The Grace of Forgiveness

forgiveness, Little church around the corner

“Therefore, if you are offering your gift at the altar and there remember that your brother or sister has something against you, leave your gift there in front of the altar. First go and be reconciled to them; then come and offer your gift.” Matthew 5: 23,24

My housekeeping the soul began with something called ‘Forgiveness Sunday’. For this Protestant making the journey to Eastern Orthodoxy this was a new practice. So I began the dusting and polishing of my soul by going to each member of the body where I worship – man, woman, and child, and saying these words while they responded with the same:

Forgive me, A Sinner.

I bowed to the ground before them, prostrating myself, taking on a posture of humility.

God Forgives, I Forgive. Blessed Lent.

For those who were deaf, we learned how to sign. And sign we did.

I did this maybe eighty to a hundred times ……

My sore legs bear the memory of this remarkable time.

I had heard of this practice for a while. But actually participating in it was indescribable. In a society that finds it hard to admit wrong, harder still to ask forgiveness for wrongs committed, we were a group prostrating before each other asking for forgiveness.

This then is a step of soul care – asking – and then receiving – forgiveness. The blessed gift and grace of forgiveness.

Can we, can I, even imagine what could be accomplished if we walked daily with a spirit of “Forgive me, A sinner”, never failing to recognize the grace of forgiveness?

Housekeeping my soul, fully aware of the Grace of forgiveness. It was, and is, a good place to start.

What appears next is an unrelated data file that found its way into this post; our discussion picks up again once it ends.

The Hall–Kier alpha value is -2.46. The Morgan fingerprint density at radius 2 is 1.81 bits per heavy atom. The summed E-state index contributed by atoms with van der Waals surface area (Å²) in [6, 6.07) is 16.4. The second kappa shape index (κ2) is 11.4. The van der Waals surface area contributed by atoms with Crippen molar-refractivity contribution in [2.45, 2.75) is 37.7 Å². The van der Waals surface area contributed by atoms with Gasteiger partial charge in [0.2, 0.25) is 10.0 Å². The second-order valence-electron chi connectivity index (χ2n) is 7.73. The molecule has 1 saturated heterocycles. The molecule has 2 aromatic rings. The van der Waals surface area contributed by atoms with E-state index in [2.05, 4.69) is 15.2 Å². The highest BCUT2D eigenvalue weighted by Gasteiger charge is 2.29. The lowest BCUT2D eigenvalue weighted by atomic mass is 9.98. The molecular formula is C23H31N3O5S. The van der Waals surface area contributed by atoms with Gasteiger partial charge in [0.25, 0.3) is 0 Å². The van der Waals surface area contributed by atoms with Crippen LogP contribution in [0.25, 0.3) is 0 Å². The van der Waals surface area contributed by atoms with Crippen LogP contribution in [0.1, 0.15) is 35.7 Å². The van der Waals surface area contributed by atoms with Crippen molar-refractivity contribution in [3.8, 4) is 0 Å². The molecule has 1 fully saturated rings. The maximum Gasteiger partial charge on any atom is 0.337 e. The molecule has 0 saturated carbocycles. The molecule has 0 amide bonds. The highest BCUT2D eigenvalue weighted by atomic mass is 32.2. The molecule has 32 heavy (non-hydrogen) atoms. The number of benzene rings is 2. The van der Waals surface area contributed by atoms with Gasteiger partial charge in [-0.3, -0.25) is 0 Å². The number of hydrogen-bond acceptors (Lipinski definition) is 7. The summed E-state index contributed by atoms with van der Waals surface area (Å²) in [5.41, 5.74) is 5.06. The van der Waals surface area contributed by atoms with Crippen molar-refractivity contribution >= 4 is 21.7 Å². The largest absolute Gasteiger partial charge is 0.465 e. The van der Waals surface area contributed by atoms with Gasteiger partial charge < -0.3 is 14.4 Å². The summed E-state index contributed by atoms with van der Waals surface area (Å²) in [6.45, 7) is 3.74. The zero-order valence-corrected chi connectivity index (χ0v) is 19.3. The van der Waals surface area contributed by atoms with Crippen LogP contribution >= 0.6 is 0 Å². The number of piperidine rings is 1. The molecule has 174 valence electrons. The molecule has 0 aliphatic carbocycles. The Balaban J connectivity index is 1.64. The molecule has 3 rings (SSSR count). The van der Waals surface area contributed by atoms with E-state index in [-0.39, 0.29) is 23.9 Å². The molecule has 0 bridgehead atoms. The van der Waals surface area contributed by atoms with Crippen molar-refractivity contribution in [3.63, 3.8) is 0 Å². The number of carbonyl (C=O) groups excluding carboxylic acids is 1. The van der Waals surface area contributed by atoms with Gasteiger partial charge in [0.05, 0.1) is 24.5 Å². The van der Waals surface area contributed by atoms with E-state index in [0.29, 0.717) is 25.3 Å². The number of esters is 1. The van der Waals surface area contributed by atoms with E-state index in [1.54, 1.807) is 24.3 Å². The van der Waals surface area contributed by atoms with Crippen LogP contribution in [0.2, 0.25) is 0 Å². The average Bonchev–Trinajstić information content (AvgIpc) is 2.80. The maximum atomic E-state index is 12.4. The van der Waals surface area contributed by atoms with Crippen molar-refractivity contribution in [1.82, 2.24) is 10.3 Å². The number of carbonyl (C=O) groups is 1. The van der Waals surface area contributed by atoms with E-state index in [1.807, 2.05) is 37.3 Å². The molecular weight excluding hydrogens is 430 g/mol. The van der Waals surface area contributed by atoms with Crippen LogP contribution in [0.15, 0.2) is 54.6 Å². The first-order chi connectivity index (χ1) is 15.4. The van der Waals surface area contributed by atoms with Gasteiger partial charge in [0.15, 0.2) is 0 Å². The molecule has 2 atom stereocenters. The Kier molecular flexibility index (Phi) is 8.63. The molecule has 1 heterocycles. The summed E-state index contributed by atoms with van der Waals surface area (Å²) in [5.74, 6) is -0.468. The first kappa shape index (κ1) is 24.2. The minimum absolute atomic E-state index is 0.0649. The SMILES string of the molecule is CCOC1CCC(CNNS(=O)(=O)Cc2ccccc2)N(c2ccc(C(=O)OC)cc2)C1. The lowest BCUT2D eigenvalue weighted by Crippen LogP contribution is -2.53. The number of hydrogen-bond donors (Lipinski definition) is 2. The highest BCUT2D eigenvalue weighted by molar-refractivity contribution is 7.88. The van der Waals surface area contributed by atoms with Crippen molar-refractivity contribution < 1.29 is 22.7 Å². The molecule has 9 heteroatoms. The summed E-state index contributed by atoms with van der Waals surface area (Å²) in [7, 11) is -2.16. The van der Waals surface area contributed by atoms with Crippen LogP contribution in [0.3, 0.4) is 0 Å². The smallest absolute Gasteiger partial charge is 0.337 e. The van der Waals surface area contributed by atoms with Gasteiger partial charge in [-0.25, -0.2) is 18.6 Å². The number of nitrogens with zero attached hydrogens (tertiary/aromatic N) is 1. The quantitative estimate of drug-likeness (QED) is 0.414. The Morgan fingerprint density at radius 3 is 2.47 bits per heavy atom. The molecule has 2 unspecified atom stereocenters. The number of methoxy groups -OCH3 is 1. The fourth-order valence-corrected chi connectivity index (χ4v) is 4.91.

5 thoughts on “The Grace of Forgiveness

  1. It sounds like an incredible thing to be a part of. I was so touched when in Fiji, our connect group washed each other’s feet and asked forgiveness from each other. I could barely hold back the tears, it was very intimate and personal, even though I didn’t feel as though there was anything that came between us. When there was rift in our church and our pastors left very much hurt, I suggested (without knowing of the severe offense and hurt behind their departure) that we could wash their feet and ask their forgiveness so that they could move to another church with a clean slate, I was told it would not be received well by them. Knowing what I knew later, I always wondered what would have happened they had allowed it and received it, how things might have been different.


  2. I have always struggled with this verse.
    I’ve find it interesting that the verse says “has something againts you” it is ambiguous as to who is at “fault”, nor does it say the person who is to leave the gift and be reconciled is owning to any guilt, just that there is a break in the relationship.

    I find it is almost always interpreted that the person leaving their gift is at fault, and is to ask for forgiveness. Which is nice in theory, but often hurt is not intentional, often unrecognised, and therefore unlikely to be asked for. (I guess that’s what is implied by “remember”). I’ve always interpreted this as a two way process – it is the break in the relationship that is in need of mending, rather than focusing on the guilty making the first move towards reconciliation.

    Sometimes the forgivness needs to be offered internally, othertimes the issue needs to be brought to the attention of the one who caused it.

    But I’ve found that in seeking reconsiliation, pointing out the issue beween us is rarely met with a heart open to the fact that they have hurt me, and therfore are unwilling to ask for forgiveness. It makes taking the risk of seeking that person out not always worth it.
    Forgiveness is not easy, but it also doesn’t always lead to reconsiliation.

    So how do I then come back to God to “offer my gift” if there is no reconciliation?


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